October 2017: Asian Spine Journal
https://www.readbyqxmd.com/read/29028625/difference-in-kick-motion-of-adolescent-soccer-players-in-presence-and-absence-of-low-back-pain
#14
Michio Tojima, Suguru Torii
Many adolescent soccer players experience low back pain (LBP). However, there are no reports studying the kick motion of adolescent soccer players experiencing LBP. This study aimed to clarify the kick motion of adolescent soccer players in the presence and absence of LBP. We recruited 42 adolescent soccer players and divided them into two groups according to the presence of LBP (LBP group, n=22) and absence of LBP (NBP group, n=20). We measured real-time kick motion using a three-dimensional motion analysis system...
January 2018: Gait & Posture
https://www.readbyqxmd.com/read/28993288/the-relationship-between-sacral-slope-and-symptomatic-isthmic-spondylolysis-in-a-cohort-of-high-school-athletes-a-retrospective-analysis
#15
Leigh F Hanke, Yetsa A Tuakli-Wosornu, Julian R Harrison, Peter J Moley
BACKGROUND: Spondylolysis with and without anterolisthesis is the most common cause of structural back pain in children and adolescents, but few predictive factors have been confirmed. An association between abnormal sacropelvic orientation and both spondylolysis and spondylolisthesis has been supported in the literature. Sacral slope and other sacropelvic measurements are easily accessible variables that could aid clinicians in assessing active adolescents with low back pain, particularly when the diagnosis of spondylolysis is suspected...
October 6, 2017: PM & R: the Journal of Injury, Function, and Rehabilitation
https://www.readbyqxmd.com/read/28955005/accurate-diagnosis-of-chronic-low-back-pain-in-a-high-level-college-athlete-a-case-report
#16
Kenji Yokoyama, Kazuta Yamashita, Masatoshi Morimoto, Fumitake Tezuka, Fumio Hayashi, Yoichiro Takata, Toshinori Sakai, Kosaku Higashino, Takashi Chikawa, Hiroshi Yonezu, Akihiro Nagamachi, Koichi Sairyo
A 21-year-old woman who was high-level college softball player presented with a 6-month history of low back pain that had been treated unsuccessfully by medication at local clinics. There was tenderness in the left paravertebral muscle at the lower lumbar level. X-ray and computed tomography revealed congenital scoliosis and an L6 hemivertebra. Short tau inversion recovery magnetic resonance imaging showed a fluid collection at the left L6-S1 facet joint. We performed a diagnostic facet injection, consisting of 1% lidocaine and steroids, that was infiltrated into the left facet joint at L6-S1...
2017: Journal of Medical Investigation: JMI
https://www.readbyqxmd.com/read/28902756/sacroiliac-joint-dysfunction-in-the-athlete-diagnosis-and-management
#17
REVIEW
Rebecca Peebles, Christopher E Jonas
Sacroiliac joint (SIJ) dysfunction is a common cause of low back pain in the athlete, especially in sports with repetitive, asymmetric loading. Complex anatomy and broad pain referral pattern make diagnosis difficult. Identifying three or more positive physical examination maneuvers for the SIJ improves examination sensitivity and specificity. Imaging is rarely helpful in establishing the diagnosis but is often used to rule out other pathology. Conservative management with activity modification, medication, physical therapy, manipulation and bracing is first line treatment...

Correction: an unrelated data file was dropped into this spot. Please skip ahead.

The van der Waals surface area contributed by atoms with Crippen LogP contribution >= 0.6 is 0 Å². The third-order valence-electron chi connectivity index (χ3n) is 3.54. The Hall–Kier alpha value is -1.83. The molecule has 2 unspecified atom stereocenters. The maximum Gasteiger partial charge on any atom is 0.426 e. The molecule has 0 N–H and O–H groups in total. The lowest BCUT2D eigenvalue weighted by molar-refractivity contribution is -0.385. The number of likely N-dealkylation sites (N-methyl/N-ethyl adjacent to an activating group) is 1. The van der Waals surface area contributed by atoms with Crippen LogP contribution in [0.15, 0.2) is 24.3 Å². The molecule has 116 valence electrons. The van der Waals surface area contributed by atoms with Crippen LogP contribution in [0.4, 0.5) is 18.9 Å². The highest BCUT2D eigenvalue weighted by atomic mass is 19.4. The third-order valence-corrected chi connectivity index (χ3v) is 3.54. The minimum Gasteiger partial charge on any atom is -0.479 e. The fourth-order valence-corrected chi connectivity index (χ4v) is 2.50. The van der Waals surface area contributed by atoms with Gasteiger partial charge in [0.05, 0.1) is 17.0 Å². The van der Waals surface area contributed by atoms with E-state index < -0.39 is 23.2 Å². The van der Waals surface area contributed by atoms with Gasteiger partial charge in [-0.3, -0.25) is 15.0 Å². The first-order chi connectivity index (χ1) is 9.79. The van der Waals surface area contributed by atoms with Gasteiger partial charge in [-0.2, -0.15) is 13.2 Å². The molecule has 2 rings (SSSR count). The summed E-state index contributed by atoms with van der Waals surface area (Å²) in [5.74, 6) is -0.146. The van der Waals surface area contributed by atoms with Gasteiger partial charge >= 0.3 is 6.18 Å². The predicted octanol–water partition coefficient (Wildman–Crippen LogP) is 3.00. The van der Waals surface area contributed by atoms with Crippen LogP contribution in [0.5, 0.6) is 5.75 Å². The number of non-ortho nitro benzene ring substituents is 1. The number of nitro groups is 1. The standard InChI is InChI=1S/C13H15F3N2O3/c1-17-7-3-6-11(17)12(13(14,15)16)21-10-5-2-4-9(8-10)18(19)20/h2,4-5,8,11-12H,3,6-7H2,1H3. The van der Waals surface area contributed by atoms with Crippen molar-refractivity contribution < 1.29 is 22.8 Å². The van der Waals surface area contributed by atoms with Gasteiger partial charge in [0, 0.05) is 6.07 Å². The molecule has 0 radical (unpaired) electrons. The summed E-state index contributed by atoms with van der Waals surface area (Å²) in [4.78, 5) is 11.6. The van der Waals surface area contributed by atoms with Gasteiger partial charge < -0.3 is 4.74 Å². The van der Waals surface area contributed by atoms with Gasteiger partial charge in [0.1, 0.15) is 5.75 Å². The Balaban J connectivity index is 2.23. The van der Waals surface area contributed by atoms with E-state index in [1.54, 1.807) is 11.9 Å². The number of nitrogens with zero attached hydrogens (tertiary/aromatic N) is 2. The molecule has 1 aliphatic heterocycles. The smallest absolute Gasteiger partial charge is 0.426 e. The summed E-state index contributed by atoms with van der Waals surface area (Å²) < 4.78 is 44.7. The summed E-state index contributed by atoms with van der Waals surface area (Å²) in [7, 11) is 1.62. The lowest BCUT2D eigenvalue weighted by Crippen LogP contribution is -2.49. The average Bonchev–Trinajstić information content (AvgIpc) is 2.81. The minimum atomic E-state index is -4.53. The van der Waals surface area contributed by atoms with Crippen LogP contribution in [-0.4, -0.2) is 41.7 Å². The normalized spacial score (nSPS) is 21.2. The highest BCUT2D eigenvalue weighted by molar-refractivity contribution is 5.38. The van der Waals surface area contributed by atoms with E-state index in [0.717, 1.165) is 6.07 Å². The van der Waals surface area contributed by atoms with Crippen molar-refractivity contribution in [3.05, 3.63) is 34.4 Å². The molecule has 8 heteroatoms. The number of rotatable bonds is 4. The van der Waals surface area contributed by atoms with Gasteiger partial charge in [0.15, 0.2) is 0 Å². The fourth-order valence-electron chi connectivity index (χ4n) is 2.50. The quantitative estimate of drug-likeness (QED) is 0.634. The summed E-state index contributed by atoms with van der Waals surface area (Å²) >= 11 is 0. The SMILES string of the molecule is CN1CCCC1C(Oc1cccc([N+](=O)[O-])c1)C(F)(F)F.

September 2017: Current Sports Medicine Reports
https://www.readbyqxmd.com/read/28817410/fatty-infiltrate-of-the-lumbar-multifidus-muscles-predicts-return-to-play-in-young-athletes-with-extension-based-low-back-pain
#18
John Winslow, Andrew Getzin, Hilary Greenberger, Walter Silbert
OBJECTIVE: To evaluate the predictive value of fatty infiltrate of the lumbar multifidus muscles (LMM) for return to play in young athletes with extension-based low back pain (EB LBP). DESIGN: Retrospective cohort study. SETTING: Hospital-based sports medicine practice. PATIENTS: Sixty-two athletes, 61.3% female, and 38.7% male, mean age 14.8 years, with a primary complaint of EB LBP who underwent magnetic resonance imaging (MRI); 46...
August 16, 2017: Clinical Journal of Sport Medicine: Official Journal of the Canadian Academy of Sport Medicine
https://www.readbyqxmd.com/read/28795014/evaluation-and-management-of-lower-back-pain-in-young-athletes
#19
REVIEW
Dilip R Patel, Elizabeth Kinsella
Lower back pain in young athletes is a common problem. The prevalence of back pain from different causes in adolescent age group is between 20% and 30%. However, the incidence of low back pain in young athletes varies widely in different sports. Overuse injuries are the most common cause of low back pain in young athletes. In case of overuse injuries, the cause and effect relationship between back pain and specific condition is often difficult to establish. In adolescent athletes, the most common underlying identified cause of low back pain is lumbar spondylolysis...
July 2017: Translational Pediatrics
https://www.readbyqxmd.com/read/28795010/evaluation-and-management-of-knee-pain-in-young-athletes-overuse-injuries-of-the-knee
#20
REVIEW
Dilip R Patel, Ana Villalobos
Recurrent or chronic activity related knee pain is common in young athletes. Numerous intrinsic conditions affecting the knee can cause such pain. In addition, knee pain can be referred pain from low back, hip or pelvic pathology. The most common cause of knee pain in young athletes is patellofemoral pain syndrome, or more appropriately termed idiopathic anterior knee pain. Although, numerous anatomical and biomechanical factors have been postulated to contribute the knee pain in young athletes, the most common underlying reason is overuse injury...
July 2017: Translational pediatrics